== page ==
In 2012, 3.5 million women died from cancer. Women are diagnosed with cervical and breast cancer at a rate of about 2 million per year, and the diseases’ outcome can largely be predicted by geography. According to The Lancet, 62 percent of deaths resulting from breast cancer occurred in low- and middle-income countries. Similarly, 87 percent of deaths due to cervical cancer occurred in resource-poor countries. Clearly, fighting cancer in resource-poor countries can be difficult.
These trends are even more concerning given that the number of cancer-related deaths among women is expected to increase to 5.5 million by 2030. Over this same time period, the number of women diagnosed with breast cancer is expected to nearly double, and the number of women diagnosed with cervical cancer is expected to increase by 25 percent.
Most global health efforts targeted toward women focus on sexual and reproductive health. However, non-communicable diseases like cancer, cardiovascular disease, respiratory disease, diabetes, dementia, depression and musculoskeletal disorders constitute the greatest threats to women’s health. Indeed, breast cancer and cervical cancer result in three times as many deaths as childbirth and pregnancy complications do.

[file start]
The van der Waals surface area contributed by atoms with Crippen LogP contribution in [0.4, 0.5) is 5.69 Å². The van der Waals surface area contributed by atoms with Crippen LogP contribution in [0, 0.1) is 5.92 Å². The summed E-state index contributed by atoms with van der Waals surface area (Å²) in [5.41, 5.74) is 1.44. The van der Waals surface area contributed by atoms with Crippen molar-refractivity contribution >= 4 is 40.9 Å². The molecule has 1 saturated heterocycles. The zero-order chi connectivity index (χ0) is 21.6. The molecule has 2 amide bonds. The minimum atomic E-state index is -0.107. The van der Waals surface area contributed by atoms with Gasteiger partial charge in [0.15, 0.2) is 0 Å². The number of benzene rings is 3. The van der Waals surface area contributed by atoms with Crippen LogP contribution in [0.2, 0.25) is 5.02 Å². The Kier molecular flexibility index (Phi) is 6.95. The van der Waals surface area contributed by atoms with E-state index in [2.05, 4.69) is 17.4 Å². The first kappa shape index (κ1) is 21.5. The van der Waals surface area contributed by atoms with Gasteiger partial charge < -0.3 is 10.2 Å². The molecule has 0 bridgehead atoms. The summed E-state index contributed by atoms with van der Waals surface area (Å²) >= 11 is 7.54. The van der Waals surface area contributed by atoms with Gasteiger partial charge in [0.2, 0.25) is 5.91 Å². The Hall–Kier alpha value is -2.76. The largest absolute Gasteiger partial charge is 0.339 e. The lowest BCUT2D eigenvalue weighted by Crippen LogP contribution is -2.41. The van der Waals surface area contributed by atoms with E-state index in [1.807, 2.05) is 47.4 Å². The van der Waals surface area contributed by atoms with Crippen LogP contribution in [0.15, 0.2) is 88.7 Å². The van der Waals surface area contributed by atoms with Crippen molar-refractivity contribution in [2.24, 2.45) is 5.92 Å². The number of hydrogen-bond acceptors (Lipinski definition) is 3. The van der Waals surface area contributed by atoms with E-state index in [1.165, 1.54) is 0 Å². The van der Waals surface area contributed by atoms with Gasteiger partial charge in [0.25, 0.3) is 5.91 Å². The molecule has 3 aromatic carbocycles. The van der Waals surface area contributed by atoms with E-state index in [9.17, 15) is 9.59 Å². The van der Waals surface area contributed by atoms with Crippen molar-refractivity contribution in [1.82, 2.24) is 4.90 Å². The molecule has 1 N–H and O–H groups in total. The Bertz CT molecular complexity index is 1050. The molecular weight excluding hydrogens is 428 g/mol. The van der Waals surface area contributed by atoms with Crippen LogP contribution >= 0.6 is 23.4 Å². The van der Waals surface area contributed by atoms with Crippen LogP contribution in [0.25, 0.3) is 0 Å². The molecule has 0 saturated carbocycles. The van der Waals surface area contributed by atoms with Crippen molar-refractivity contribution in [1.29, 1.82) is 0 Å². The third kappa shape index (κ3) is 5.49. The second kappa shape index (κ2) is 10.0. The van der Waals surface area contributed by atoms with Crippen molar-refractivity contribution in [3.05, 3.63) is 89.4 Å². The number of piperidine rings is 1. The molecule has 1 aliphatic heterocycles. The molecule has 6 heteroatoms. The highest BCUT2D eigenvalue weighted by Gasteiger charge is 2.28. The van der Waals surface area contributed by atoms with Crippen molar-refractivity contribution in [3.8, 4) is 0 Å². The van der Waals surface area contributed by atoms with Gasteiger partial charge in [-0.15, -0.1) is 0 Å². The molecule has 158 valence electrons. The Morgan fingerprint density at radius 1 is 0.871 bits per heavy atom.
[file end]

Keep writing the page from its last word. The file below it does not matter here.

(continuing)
Further, the global economic burden of cancer is sizable ($286 billion in 2009), primarily because it keeps people out of the workforce and can lead to premature death. Addressing the burden of cancer on women’s health could lead to increased female participation in activities that benefit countries’ economies.
Even in more developed countries, cancer screenings and appropriate treatments are not equally available to all groups. Women belonging to ethnic and cultural minorities, in particular, may not have access to essential health care.
However, cancer screening and treatment is not as costly as is often assumed. As little as $1.72 per person could provide essential medical interventions to diagnose and treat cancer effectively. This amount is about 3 percent of current health care spending in resource-poor countries.
Mammograms for breast cancer screening and radiography for cancer treatment are not often available in low- and middle-income countries. A series of articles from The Lancet recommended increasing the availability of the HPV vaccine for girls and providing cost-effective screening procedures like clinical breast examinations and cervical cancer screenings through visual inspection with acetic acid.
The articles also called for mastectomy and tamoxifen treatments to be made available to people fighting cancer in resource-poor countries by 2030. The Lancet cited Mexico and Thailand as examples of countries where universal health care coverage has improved the diagnosis, treatment and outcome of cancer in women.
– Madeline Reding